Chief Economic Advisor Kaushik Basu sounded a warning bell at the Carnegie Endowment in Washington, DC, last week, saying that big-ticket reforms would probably have to wait to be carried out for the next government, after general elections in 2014. Professor Basu has since rolled back that announcement a bit, saying that he does not expect all reforms to be stalled and some big reforms, indeed, could be expected in the next six months. However, as he pointed out, the goods and services tax (GST) is an example of an important reform that needs political consensus, and one that the United Progressive Alliance (UPA) government seems unable to generate any push towards. Several different factors have combined to create the policy paralysis in which India finds itself today. A timid and divided government is one of them, beset by doublespeak about the benefits of reform and assertive, anti-reform coalition allies. The bureaucracy, as Prime Minister Manmohan Singh pointed out in a speech on Saturday, has become increasingly risk-averse. And many reforms require states’ consent, which is increasingly hard to come by, as resurgent regional parties make the Centre’s job ever more difficult.
Yet there is little doubt that the UPA will have to scrape together whatever courage it possesses and take a few much-needed steps to control India’s imploding growth story. The next few months are a window of opportunity; the UPA must not allow them to pass without taking the initiative essential to its survival. Yes, the Trinamool Congress of West Bengal Chief Minister Mamata Banerjee continues to be a thorn in the UPA’s side — it is now threatening to re-evaluate its relationship with the UPA unless a special package for West Bengal is agreed upon in a fortnight. The Opposition, too, has scented blood; the Bharatiya Janata Party has been boosted by victory in the very visible local government elections in Delhi, and the constituents of the National Democratic Alliance are showing a new-found solidarity. Yet there is much – as Professor Basu himself has now pointed out – that the government can and must nevertheless do. Subsidy reform is the most important. It was announced by Finance Minister Pranab Mukherjee in the Budget that there would be a cap on the amount of subsidy expenditure. The government must show that the announcement was more than just words, by looking at fuel subsidies in particular. The government’s concerns over the inflationary aspect of fuel subsidies have been addressed even by the Reserve Bank of India, which in its annual monetary policy statement said that it believed that only a fraction of fuel price increases would be passed on to consumers, as India’s fuel-using producers are not in a price-setting environment.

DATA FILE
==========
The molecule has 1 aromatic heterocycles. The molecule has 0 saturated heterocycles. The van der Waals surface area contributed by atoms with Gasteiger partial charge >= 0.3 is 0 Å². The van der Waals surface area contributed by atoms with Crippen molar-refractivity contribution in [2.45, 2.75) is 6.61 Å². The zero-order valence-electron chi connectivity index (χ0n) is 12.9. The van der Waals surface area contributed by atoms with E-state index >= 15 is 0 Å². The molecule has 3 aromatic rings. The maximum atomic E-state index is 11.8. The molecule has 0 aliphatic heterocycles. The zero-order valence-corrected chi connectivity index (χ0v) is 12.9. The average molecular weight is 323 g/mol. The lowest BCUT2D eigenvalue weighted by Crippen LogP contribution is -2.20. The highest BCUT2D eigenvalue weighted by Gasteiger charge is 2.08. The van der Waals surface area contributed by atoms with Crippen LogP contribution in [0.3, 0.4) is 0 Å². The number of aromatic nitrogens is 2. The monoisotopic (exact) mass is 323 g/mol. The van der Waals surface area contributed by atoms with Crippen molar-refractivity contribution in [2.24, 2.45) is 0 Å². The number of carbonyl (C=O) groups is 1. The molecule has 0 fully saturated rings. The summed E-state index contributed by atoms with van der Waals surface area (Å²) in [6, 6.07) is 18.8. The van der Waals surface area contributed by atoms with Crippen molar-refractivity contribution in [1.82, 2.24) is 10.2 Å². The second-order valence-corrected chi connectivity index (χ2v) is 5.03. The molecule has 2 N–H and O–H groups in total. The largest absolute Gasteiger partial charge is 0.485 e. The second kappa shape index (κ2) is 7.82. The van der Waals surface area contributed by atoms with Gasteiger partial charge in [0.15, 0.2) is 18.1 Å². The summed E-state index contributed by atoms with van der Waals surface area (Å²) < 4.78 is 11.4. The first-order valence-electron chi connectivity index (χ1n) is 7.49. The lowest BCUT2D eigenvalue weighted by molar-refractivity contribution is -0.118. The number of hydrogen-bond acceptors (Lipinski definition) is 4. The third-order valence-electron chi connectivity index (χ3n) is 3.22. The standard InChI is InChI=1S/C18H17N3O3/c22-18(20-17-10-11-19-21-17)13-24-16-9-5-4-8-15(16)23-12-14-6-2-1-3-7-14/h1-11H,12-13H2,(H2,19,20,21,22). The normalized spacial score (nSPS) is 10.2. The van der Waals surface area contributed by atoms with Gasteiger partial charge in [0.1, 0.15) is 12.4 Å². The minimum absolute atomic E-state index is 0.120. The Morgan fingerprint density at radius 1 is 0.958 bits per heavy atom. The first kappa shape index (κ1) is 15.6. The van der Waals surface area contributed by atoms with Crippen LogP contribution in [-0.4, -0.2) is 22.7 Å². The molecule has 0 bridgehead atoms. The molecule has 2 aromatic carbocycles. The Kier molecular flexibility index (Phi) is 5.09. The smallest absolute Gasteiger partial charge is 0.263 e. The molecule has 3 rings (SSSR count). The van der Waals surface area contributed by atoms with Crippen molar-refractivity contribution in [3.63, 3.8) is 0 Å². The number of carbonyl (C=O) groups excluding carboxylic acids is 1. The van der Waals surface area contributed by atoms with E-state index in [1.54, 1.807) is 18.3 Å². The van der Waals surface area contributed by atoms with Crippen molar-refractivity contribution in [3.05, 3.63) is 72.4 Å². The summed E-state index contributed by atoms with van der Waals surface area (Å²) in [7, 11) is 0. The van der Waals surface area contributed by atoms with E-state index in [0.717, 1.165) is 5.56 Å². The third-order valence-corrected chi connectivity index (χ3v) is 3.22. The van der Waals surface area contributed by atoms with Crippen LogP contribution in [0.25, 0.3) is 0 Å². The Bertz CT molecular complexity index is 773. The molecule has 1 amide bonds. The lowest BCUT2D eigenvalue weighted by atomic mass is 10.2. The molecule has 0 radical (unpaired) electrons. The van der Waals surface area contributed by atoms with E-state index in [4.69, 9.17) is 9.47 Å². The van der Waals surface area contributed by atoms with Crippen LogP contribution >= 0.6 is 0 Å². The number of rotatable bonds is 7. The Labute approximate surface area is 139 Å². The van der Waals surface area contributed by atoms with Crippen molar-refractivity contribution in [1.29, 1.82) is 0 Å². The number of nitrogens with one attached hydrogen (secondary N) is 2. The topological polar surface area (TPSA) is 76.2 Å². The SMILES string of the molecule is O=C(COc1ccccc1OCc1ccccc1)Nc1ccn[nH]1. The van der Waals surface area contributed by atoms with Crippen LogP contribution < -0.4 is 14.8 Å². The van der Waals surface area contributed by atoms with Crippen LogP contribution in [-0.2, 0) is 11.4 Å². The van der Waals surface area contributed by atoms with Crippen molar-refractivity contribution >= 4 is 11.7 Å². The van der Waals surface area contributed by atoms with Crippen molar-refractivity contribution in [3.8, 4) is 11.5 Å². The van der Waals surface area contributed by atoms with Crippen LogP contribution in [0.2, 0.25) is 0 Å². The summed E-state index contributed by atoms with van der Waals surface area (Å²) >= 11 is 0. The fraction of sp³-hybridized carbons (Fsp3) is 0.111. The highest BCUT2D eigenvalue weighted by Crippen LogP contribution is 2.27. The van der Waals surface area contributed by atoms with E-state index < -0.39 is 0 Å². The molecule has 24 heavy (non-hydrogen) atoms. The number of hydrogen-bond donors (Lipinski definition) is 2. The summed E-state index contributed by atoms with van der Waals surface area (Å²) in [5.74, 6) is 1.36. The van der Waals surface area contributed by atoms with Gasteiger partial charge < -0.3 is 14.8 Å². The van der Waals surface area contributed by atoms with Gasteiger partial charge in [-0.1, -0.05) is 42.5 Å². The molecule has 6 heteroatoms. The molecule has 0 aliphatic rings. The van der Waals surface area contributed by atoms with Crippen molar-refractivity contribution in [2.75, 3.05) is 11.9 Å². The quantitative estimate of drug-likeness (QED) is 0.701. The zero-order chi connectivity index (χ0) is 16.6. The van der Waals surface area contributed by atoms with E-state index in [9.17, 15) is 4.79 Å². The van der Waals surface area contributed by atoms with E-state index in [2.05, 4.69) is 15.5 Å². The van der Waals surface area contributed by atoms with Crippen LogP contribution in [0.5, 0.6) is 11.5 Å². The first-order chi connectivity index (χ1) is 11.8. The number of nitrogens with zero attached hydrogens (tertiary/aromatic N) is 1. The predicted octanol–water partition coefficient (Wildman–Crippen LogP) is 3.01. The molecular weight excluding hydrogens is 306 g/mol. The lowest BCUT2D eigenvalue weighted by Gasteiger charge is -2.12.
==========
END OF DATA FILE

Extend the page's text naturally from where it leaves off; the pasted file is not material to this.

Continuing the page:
The prime minister, and others in the government, have talked often of “biting the bullet” and getting hard reform measures done. Professor Basu correctly pointed out that the political scenario is not friendly to reform right now — but the government has to reform, anyway, or pay the price of lower growth and consequently dimmer electoral prospects in 2014. The limits of do-nothing politics have been exposed; it leads to a situation where the government is running a huge fiscal deficit, the country is dangerously exposed externally, and there is little that the incumbents can take to the electorate when election campaigns begin.